Mothering Sunday

This article first appeared in the Ely Ensign in March 2006 on pages 4-5.

Mum’s the word…

How Mothering Sunday became Mother’s Day

flowersChildren across the country honour their mothers by sending them a card or giving them a bunch of flowers on the fourth Sunday in Lent. But do you know how the arrival of American servicemen in East Anglia helped to maintain the centuries-old festival of Mothering Sunday?

Mothering Sunday is the day when children give their mothers presents to say thank-you for their love and care. Typically, they give flowers and home-made cards.

It is always held on the fourth Sunday of Lent. As the dates of Easter and Lent vary, Mothering Sunday usually falls in March. The Epistle reading from the Book of Common Prayer for this festival gives a special place to the theme of maternal love. Galatians 4:26 states that “Jerusalem which is above is free; which is Mother of us all.”

Traditionally, Mothering Sunday was the occasion when English children who had gone to work as apprentices and domestic servants took a day off to visit their mothers and families.

Although people often call it Mother’s Day, its origin is entirely different from the American festival of that name.

From the outset, Mothering Sunday and Mother’s Day were two distinct festivals with entirely different origins. Moreover, both are observed on different days.

Mothering Sunday originated in seventeenth-century British culture. Mother’s Day was an American innovation in 1913.

Over the years the customs connected with Mothering Sunday have changed and today the sentiments in both countries are similar.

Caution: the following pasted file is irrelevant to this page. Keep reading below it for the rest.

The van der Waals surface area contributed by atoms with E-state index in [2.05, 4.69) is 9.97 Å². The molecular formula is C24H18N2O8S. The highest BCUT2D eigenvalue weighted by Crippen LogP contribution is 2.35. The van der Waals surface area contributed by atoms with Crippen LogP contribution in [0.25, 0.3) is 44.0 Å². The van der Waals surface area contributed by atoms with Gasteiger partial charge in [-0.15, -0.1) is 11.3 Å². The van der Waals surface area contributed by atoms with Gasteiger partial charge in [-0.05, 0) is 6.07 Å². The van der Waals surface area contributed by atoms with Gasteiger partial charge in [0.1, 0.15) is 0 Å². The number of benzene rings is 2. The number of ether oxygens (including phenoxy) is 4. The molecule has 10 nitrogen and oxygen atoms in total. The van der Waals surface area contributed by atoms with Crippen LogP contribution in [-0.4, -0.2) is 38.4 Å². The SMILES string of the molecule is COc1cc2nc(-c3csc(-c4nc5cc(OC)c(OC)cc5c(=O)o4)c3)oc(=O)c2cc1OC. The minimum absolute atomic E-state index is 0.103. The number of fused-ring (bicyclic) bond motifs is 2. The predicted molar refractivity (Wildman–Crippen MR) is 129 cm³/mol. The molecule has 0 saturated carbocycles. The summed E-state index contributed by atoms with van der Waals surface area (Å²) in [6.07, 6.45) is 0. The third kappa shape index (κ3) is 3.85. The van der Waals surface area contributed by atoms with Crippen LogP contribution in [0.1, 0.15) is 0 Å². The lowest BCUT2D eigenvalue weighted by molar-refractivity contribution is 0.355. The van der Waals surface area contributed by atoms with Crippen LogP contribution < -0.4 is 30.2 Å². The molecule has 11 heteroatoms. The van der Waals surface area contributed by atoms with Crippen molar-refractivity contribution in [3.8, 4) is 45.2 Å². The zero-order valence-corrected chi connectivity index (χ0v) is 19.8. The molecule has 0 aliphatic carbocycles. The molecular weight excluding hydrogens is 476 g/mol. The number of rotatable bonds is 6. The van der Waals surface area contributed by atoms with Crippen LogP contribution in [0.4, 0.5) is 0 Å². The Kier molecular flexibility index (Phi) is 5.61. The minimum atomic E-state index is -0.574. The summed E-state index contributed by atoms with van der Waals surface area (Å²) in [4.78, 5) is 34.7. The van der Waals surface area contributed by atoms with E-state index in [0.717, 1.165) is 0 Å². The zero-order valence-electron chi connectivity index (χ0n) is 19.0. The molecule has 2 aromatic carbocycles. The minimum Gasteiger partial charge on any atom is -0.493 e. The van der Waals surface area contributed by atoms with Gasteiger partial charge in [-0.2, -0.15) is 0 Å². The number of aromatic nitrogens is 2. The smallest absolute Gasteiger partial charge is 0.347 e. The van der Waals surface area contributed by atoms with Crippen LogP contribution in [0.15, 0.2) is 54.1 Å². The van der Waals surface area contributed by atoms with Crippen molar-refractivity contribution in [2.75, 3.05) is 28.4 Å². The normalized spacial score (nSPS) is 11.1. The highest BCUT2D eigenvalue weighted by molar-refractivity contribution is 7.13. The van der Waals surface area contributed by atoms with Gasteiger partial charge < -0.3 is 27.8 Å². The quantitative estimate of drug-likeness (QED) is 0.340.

Mothering Sunday or Mother’s Day?

So how did Mothering Sunday become confused with Mother’s Day? The answer has its roots in East Anglia’s local history.

Centuries ago it was considered important for people to return to their home or “mother” church at least once a year. So, in the middle of Lent, everyone visited their “mother” church, or the cathedral of their area.

Most historians think it was this annual Lenten theme that led to the custom of working children being given the day off to visit their family. At that time, it was quite normal for children to leave home for work once they reached ten years of age.

As they walked back home along the country lanes, children picked wild flowers from the hedgerows to take to church or give to their mothers. Yellow primroses and cowslips (see below) were a common choice. Where better to gather a bunch of fresh flowers in the spring?

Often the children brought a gift with them, a “mothering cake” – a kind of fruitcake with two layers of marzipan, known as simnel cake.

Mothering Sunday was also called Refreshment Sunday, because the fasting rules for Lent were relaxed that day. But, by the nineteenth century, the holiday was becoming less popular, Indeed, by the 1930s the keeping of many of the old Mothering Sunday customs had lapsed in some English parishes.

The American influence